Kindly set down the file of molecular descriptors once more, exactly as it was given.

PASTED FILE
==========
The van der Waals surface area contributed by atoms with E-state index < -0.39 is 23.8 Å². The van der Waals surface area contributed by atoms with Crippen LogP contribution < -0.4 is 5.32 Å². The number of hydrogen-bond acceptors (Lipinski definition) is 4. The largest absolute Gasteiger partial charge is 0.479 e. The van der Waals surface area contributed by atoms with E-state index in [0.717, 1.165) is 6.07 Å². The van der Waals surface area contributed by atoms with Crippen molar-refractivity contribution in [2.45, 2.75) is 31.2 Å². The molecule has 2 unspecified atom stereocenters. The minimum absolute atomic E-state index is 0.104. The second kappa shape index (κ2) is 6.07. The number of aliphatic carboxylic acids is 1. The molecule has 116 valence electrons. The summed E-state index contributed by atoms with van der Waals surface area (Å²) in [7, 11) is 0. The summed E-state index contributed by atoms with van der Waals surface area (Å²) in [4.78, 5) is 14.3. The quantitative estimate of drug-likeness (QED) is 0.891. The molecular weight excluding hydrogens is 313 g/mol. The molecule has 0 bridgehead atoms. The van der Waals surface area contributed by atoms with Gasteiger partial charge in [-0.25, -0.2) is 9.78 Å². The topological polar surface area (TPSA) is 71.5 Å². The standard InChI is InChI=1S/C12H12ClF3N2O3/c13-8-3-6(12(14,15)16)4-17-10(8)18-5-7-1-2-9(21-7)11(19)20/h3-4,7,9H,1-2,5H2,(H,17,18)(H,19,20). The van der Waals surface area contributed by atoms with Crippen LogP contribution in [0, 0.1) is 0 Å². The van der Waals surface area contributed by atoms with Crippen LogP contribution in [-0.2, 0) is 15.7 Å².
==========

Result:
The van der Waals surface area contributed by atoms with E-state index < -0.39 is 23.8 Å². The van der Waals surface area contributed by atoms with Crippen LogP contribution < -0.4 is 5.32 Å². The number of hydrogen-bond acceptors (Lipinski definition) is 4. The largest absolute Gasteiger partial charge is 0.479 e. The van der Waals surface area contributed by atoms with E-state index in [0.717, 1.165) is 6.07 Å². The van der Waals surface area contributed by atoms with Crippen molar-refractivity contribution in [2.45, 2.75) is 31.2 Å². The molecule has 2 unspecified atom stereocenters. The minimum absolute atomic E-state index is 0.104. The second kappa shape index (κ2) is 6.07. The number of aliphatic carboxylic acids is 1. The molecule has 116 valence electrons. The summed E-state index contributed by atoms with van der Waals surface area (Å²) in [7, 11) is 0. The summed E-state index contributed by atoms with van der Waals surface area (Å²) in [4.78, 5) is 14.3. The quantitative estimate of drug-likeness (QED) is 0.891. The molecular weight excluding hydrogens is 313 g/mol. The molecule has 0 bridgehead atoms. The van der Waals surface area contributed by atoms with Gasteiger partial charge in [-0.25, -0.2) is 9.78 Å². The topological polar surface area (TPSA) is 71.5 Å². The standard InChI is InChI=1S/C12H12ClF3N2O3/c13-8-3-6(12(14,15)16)4-17-10(8)18-5-7-1-2-9(21-7)11(19)20/h3-4,7,9H,1-2,5H2,(H,17,18)(H,19,20). The van der Waals surface area contributed by atoms with Crippen LogP contribution in [0, 0.1) is 0 Å². The van der Waals surface area contributed by atoms with Crippen LogP contribution in [-0.2, 0) is 15.7 Å².